Greenplum is one of several companies who have defied the notion that “RDBMS has been done,” and one of the most successful of late on the high end (of scale, but not necessarily price.) The argument goes that it’s a waste of time to build a new enterprise class RDBMS – kernel, optimizer, and associated feature set – because there is no room left for real innovation. It takes years, deep engineering expertise, and money – and when you’re done, your reward is to enter a crowded market dominated by players who have multi-billion dollar deep pockets, massive sales and engineering teams, and legions of loyal customers. A losing proposition. And yet, Greenplum has done it, and is winning deals. Regularly, and at an increasing rate.
I visited the team last week to catch up on recent progress, and their story illustrates the possibilities. If you want a good summary of Greenplum’s first two years (2006-07) and technical highlights, there’s no need for me to do that here – Curt Monash does an excellent job on this post from 2008, and he recently talked with Ebay about their use of Greenplum on a massive scale in this article. The eBay site is also a harbinger of things to come, as Greenplum settles into a vision of supplementing, feeding, and coexisting with older enterprise data warehouse products that don’t cost-effectively handle the new petabyte-scale business opportunities. Monash does a nice job explaining how eBay describes the new opportunities for exploiting data in ways that didn’t exist when leading RDBMSs were designed.
Greenplum’s 2006 deal with Sun came at an important time in their arc, and it helped kick-start things. When venture capital was most necessary, as Greenplum hardened its multi-year engineering effort and moved to deploy, support early customers and ramp up sales and partner efforts, Sun’s strong endorsement was an important validation. It no doubt helped convince early investors to come on board for Greenplum’s C round, and helped open doors for some key early sales, too. So it was natural for me to ask president Scott Yara how much impact he expects from Oracle’s potential acquisition of Sun. His answer: “Our relationship with Sun has been a very productive partnership, but from day one our focus has always been about software and leveraging general purpose hardware. As long as Oracle maintains its commitment to be a general purpose systems provider, we have every intention of continuing to support Sun/Solaris, and give our customers the power of choice whether that’s Sun/Oracle, Dell, HP, EMC, etc.”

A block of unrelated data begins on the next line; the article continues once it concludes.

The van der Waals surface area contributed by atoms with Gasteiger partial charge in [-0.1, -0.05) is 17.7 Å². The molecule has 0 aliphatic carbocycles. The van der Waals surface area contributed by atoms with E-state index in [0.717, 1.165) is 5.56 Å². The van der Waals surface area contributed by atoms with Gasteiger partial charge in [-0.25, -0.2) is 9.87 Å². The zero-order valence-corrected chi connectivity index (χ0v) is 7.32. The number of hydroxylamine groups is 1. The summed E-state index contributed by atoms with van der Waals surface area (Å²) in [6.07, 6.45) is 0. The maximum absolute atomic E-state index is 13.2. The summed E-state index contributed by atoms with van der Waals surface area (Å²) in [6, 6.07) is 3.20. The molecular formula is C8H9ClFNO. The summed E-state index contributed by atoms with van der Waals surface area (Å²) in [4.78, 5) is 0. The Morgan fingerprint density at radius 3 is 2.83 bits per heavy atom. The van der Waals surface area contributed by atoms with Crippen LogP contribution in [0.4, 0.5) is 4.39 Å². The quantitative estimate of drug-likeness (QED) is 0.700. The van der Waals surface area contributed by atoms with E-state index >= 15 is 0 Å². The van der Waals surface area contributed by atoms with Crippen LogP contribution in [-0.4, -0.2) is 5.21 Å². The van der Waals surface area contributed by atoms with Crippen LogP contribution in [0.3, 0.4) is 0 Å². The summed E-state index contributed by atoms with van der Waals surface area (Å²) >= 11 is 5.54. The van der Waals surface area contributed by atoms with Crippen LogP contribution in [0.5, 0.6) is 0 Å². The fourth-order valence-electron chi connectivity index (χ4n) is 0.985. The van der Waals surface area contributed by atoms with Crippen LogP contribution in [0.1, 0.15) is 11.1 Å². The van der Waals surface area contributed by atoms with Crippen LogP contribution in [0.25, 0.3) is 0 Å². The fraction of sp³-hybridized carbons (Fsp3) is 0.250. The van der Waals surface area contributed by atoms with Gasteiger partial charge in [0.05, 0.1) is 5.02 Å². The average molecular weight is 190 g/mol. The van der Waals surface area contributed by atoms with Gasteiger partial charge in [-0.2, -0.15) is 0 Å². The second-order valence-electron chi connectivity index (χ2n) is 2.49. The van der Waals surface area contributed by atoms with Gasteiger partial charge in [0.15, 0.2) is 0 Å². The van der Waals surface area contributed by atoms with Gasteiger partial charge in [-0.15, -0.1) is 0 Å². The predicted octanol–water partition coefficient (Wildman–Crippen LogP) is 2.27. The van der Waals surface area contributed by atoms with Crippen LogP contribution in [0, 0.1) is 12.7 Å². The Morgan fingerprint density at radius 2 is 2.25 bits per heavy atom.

Greenplum has racked up 65 customers in two and half years – a pace faster than, say, Teradata over a similar period, Yara says. “Our vision seems to be resonating well in the market: we’ve been acquiring 8-10 new enterprise customers per quarter, at a pace (wins per sales team) faster than our much larger competitors [i.e. Netezza and Teradata – MA] with a fraction of the sales coverage. We are continuing to aggressively build out that sales force, which today has direct coverage in the US, Asia Pacific, Japan and EMEA.” IT Market Strategy believes that Greenplum will double its number of sales teams in 2009. The firm has recently announced a partnership with EMC, and has a new release about to launch. And Greenplum has a clear message about their offering: a petabyte-scale database for data warehousing and business intelligence. They know what kind of deals they are after – big ones. And they’re getting them.
So yes, there is still room for innovation. Numerous firms are building off open source code lines, as Greenplum and others have done with Postgres, adding features targeted at specific markets, and winning business. Open source + capital has created an intriguing new model of rapid innovation in “mature” markets, and the database space – like BI – is not a done deal. It is indeed possible to escape the gravity well, if you execute. Greenplum is getting it done, and is among the new stars to watch.